“In This Economy”

“Excuse me, waiter, but I ordered my hamburger medium rare and this is well-done and I’m pretty sure this is regular Pepsi and not diet.”

“I’m sorry, sir, but what do you expect in this economy?”

No no no no no.

The Curmudgeon has grown weary of the phrase “in this economy.”  While at times it’s relevant, it’s being used more and more as an excuse for some people either to treat other people badly or to rationalize how badly they’re being treated – and even to rationalize things that have nothing to do with the economy.

Having trouble finding a job, or a new job?  “In this economy” is appropriate, as in “I’m having a tough time finding a job in this economy.”

Have an underwater mortgage?  “In this economy” is never appropriate.  You took out the mortgage, so presumably, the economy didn’t stop you from buying the house and you could afford what you paid.  You overpaid?  This economy isn’t responsible for that, either.  Man up and pay what you owe.    If, on the other hand, you can’t pay your mortgage because you’re unemployed, or because you were unemployed at one time but had to take a job paying much less money just to keep the lights on and the kids in Fruit Loops, then yes, “in this economy” is reasonable.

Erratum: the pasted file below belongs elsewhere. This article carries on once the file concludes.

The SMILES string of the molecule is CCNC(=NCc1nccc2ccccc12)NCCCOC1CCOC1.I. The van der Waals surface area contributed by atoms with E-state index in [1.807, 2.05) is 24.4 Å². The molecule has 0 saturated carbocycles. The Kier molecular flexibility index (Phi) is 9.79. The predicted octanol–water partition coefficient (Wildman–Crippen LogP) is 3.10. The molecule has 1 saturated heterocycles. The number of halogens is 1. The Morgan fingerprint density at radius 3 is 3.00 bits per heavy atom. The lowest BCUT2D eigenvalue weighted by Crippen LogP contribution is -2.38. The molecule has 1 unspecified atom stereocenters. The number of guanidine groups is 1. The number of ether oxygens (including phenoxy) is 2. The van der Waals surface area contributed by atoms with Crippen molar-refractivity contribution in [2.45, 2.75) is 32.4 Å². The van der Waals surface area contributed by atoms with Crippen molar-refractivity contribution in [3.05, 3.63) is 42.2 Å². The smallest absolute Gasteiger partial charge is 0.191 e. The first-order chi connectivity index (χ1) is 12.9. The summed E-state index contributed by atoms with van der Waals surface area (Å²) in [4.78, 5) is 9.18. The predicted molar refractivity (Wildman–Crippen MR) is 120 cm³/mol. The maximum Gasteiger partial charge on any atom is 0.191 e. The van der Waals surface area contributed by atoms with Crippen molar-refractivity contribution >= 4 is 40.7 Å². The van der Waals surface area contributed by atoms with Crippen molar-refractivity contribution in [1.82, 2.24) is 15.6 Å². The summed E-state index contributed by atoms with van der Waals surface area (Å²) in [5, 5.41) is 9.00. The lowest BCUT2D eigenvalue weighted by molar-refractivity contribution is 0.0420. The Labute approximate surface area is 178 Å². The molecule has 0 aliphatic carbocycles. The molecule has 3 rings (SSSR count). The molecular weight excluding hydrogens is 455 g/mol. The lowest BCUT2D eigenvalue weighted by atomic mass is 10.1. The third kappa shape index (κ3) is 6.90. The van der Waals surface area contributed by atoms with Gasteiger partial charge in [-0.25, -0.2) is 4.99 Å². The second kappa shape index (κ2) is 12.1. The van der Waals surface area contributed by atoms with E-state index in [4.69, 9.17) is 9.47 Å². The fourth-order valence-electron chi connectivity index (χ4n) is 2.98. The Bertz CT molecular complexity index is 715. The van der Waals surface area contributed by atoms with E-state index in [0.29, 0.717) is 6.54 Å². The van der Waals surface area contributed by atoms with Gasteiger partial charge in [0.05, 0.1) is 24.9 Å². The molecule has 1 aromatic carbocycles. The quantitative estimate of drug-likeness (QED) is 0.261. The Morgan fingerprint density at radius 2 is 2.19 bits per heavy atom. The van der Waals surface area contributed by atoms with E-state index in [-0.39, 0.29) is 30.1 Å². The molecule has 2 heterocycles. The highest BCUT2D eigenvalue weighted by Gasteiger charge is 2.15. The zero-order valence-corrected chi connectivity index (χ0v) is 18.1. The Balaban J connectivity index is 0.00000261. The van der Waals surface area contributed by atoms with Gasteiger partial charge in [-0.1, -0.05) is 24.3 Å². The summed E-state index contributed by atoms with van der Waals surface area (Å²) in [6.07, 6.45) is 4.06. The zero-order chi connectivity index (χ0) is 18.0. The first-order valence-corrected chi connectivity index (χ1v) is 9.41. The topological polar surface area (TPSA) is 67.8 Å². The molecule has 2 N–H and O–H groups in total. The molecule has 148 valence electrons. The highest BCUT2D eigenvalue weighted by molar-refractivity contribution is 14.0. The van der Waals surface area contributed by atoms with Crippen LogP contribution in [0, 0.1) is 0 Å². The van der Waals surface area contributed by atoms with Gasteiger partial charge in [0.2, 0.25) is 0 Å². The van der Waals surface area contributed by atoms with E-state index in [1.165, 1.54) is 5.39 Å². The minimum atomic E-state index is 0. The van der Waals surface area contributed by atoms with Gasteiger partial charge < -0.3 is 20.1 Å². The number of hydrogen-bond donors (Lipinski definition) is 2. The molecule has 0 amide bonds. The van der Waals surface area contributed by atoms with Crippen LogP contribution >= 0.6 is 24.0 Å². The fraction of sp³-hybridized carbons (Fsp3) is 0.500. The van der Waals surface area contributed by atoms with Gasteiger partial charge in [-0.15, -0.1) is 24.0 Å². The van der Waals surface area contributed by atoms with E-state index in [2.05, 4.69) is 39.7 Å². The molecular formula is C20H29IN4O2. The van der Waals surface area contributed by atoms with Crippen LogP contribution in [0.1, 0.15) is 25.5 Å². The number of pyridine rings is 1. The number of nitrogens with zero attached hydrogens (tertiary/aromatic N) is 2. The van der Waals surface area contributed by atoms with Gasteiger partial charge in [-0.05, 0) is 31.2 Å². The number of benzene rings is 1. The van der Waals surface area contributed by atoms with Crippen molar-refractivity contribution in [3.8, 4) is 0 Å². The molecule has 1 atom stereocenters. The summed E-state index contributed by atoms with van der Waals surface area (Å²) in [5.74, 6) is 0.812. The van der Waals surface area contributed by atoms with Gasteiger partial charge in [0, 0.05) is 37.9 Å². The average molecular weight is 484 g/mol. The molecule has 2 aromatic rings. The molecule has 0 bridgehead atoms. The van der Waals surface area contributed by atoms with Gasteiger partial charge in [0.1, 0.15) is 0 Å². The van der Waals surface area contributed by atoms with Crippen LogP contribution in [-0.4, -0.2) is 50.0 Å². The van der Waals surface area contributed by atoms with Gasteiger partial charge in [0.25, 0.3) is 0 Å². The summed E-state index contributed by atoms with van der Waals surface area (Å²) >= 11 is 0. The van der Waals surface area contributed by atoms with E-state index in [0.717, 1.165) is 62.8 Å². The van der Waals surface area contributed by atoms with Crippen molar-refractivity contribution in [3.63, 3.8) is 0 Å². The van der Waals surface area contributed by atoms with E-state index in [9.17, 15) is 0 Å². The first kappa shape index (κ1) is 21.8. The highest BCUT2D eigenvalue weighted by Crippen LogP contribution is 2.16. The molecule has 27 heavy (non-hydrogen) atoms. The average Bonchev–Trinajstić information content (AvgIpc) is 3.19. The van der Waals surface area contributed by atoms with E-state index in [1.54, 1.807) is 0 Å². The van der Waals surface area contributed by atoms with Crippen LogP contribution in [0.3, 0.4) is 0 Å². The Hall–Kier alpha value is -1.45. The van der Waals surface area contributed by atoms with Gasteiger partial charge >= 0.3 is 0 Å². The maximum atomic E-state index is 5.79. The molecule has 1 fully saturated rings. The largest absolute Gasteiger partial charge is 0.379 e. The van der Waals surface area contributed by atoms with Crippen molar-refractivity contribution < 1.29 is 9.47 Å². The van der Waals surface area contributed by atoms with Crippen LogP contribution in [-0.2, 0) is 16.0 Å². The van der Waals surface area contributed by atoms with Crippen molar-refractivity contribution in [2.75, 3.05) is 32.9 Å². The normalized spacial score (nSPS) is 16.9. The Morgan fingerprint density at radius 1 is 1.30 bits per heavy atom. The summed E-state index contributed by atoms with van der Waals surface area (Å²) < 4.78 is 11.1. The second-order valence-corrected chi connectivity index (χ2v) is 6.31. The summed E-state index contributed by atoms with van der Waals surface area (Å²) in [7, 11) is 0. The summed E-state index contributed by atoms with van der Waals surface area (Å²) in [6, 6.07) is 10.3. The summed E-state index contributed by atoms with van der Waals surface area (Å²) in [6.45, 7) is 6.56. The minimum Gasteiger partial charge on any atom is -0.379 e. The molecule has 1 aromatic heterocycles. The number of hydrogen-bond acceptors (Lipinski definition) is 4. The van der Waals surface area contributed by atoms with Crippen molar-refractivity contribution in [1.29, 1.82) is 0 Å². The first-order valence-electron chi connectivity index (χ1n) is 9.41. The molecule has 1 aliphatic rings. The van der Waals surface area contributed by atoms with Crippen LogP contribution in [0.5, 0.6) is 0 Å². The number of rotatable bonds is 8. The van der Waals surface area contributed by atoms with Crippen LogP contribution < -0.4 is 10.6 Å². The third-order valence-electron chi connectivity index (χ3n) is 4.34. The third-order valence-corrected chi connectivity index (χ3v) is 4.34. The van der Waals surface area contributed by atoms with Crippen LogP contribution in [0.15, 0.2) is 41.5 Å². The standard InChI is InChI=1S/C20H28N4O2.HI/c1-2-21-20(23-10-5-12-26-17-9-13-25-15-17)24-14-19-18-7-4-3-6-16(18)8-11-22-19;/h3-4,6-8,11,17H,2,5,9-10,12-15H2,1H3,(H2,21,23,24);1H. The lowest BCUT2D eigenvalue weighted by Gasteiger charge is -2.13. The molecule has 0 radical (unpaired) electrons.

Unhappy about the price of gasoline?  That has nothing to do with “in this economy,” so put a sock in it.

Lousy programming on NBC?  It was lousy before the economy went south, it’s lousy now, and it’ll be lousy five years from now, in this or any other economy.

Employer making you pay more for your health insurance or telling you there won’t be raises this year because business is bad?  It depends.  Take a look at your company:  how’s it doing?  If it’s not doing well, “in this economy” may be appropriate.  If, on the other hand, your company is doing well – and many, many companies have continued to do well throughout the recession – then your employer is taking advantage of the times to make more money at your expense and “in this economy” is not a valid explanation.  “Getting screwed by the boss” is the valid explanation.